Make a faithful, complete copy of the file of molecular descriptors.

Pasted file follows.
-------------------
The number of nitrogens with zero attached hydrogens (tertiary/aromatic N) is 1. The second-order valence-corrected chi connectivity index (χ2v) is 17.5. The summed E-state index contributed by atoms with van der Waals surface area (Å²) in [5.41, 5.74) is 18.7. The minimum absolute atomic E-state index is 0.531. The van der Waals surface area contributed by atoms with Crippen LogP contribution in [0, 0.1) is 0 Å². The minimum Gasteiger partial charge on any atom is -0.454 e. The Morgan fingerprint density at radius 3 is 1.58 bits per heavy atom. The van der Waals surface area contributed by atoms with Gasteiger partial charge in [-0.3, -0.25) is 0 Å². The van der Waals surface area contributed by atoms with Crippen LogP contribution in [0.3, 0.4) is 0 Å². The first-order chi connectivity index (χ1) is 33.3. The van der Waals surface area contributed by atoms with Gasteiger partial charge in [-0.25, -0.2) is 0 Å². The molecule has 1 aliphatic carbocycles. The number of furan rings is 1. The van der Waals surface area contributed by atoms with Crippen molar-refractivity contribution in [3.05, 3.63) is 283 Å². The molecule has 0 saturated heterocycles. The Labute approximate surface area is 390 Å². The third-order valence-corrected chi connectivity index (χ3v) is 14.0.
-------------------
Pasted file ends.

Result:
The number of nitrogens with zero attached hydrogens (tertiary/aromatic N) is 1. The second-order valence-corrected chi connectivity index (χ2v) is 17.5. The summed E-state index contributed by atoms with van der Waals surface area (Å²) in [5.41, 5.74) is 18.7. The minimum absolute atomic E-state index is 0.531. The van der Waals surface area contributed by atoms with Crippen LogP contribution in [0, 0.1) is 0 Å². The minimum Gasteiger partial charge on any atom is -0.454 e. The Morgan fingerprint density at radius 3 is 1.58 bits per heavy atom. The van der Waals surface area contributed by atoms with Gasteiger partial charge in [-0.3, -0.25) is 0 Å². The van der Waals surface area contributed by atoms with Crippen LogP contribution in [0.3, 0.4) is 0 Å². The first-order chi connectivity index (χ1) is 33.3. The van der Waals surface area contributed by atoms with Gasteiger partial charge in [-0.25, -0.2) is 0 Å². The molecule has 1 aliphatic carbocycles. The number of furan rings is 1. The van der Waals surface area contributed by atoms with Crippen molar-refractivity contribution in [3.05, 3.63) is 283 Å². The molecule has 0 saturated heterocycles. The Labute approximate surface area is 390 Å². The third-order valence-corrected chi connectivity index (χ3v) is 14.0.